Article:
In my attempt to have a more prolific repertoire of Oscar Nominated Films, I have taken it upon myself to watch 89 new Best Picture Nominees that I’ve never seen before between 1 Dec 2016 and The 89th Annual Oscars on 26 Feb 2017.
Here is my 26th review of the 89 chosen Films…
“[quoting from W.E.B. Du Bois’ “Of the Training of Black Men”] Herein the longing of black men must have respect: the rich and bitter depth of their experience, the unknown treasures of their inner life, the strange rendings of nature they have seen, may give the world new points of view and make their loving, living, and doing precious to all human hearts. And to themselves in these the days that try their souls the chance to soar in the dim blue air above the smoke is to their finer spirits boon and guerdon for what they lose on earth by being black.” – Camille
Number of Times Seen – 1 (21 Dec 2016)
Brief Synopsis – A young black teenager must learn to fend for his family after hos father is imprisoned for stealing food in the Depression era South.
My Take on it – This is yet another example of a film adaptation of a best selling novel that doesn’t do justice to it’s original story.
I recall reading this book as a teen, and feel that they did a better job there of expanding on the whole situation this family faced.
The movie does a nice job of transporting us back to the South during the 1930’s and it feels quite genuine.
They successfully show us the plight of sharecroppers back then along with the solutions proposed in order to overcome their new difficulties once the father is arrested.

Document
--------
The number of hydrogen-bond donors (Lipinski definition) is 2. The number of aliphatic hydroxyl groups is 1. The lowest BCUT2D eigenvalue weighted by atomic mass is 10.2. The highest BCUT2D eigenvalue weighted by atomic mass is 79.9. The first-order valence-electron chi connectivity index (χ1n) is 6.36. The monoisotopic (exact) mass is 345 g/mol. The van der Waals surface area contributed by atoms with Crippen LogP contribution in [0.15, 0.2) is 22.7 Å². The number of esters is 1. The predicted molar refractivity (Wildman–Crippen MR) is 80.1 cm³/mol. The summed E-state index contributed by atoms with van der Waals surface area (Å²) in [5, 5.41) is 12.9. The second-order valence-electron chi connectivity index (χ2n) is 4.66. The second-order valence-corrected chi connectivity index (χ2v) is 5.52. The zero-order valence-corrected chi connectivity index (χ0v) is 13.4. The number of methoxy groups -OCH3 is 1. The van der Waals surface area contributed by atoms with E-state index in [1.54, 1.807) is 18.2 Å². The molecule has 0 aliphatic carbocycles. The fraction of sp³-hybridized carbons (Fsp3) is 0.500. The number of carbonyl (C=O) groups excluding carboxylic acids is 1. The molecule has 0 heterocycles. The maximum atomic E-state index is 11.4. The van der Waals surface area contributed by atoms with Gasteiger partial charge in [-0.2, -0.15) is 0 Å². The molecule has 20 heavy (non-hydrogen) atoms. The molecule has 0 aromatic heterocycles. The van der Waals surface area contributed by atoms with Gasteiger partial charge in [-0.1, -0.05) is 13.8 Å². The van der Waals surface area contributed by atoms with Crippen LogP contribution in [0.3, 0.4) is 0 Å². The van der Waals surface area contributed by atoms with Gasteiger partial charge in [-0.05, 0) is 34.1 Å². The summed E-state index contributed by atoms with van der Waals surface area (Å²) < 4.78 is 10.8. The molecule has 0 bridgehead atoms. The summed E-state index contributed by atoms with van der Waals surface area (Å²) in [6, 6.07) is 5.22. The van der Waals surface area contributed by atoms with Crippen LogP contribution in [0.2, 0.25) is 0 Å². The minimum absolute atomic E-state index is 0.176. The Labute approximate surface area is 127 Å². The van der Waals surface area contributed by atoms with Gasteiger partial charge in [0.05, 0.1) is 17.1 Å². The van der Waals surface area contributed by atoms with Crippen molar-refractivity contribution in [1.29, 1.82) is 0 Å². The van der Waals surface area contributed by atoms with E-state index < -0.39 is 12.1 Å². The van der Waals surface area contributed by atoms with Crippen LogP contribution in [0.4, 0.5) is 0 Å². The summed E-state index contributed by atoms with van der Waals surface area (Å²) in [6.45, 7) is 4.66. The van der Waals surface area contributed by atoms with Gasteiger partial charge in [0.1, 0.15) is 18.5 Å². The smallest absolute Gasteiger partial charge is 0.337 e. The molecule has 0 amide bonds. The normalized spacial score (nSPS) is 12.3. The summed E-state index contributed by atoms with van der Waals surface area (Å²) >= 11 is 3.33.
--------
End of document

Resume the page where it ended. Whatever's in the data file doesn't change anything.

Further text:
The film just doesn’t capture the emotion of the book IMHO.
This was an ok film, but not one that I would think would be worthy of getting nominated for Best Picture.
Bottom Line – Does a great job of recreating depression era 1930’s in the South. Nice to learn about the hardships faced by sharecroppers and the way that the family tries to overcome the difficulties of their situation. Having read the book years ago, I recall the story being more focused and better on the pages as opposed to on the screen.
MovieRob’s Favorite Trivia – Cicely Tyson commented in a TCM interview that director Martin Ritt’s cinematographer (principal cameraman), while shooting the famous “homecoming sequence” with Tyson and co-star Paul Winfield, was so moved by their performances that he was certain he missed framing the action properly in the shots and respectfully asked them to do the difficult scene again. They obliged, but a later examination of daily rushes revealed that they got shot and acting perfect the first time, and take 1 was a print. (From IMDB)
Rating – BAFTA Worthy
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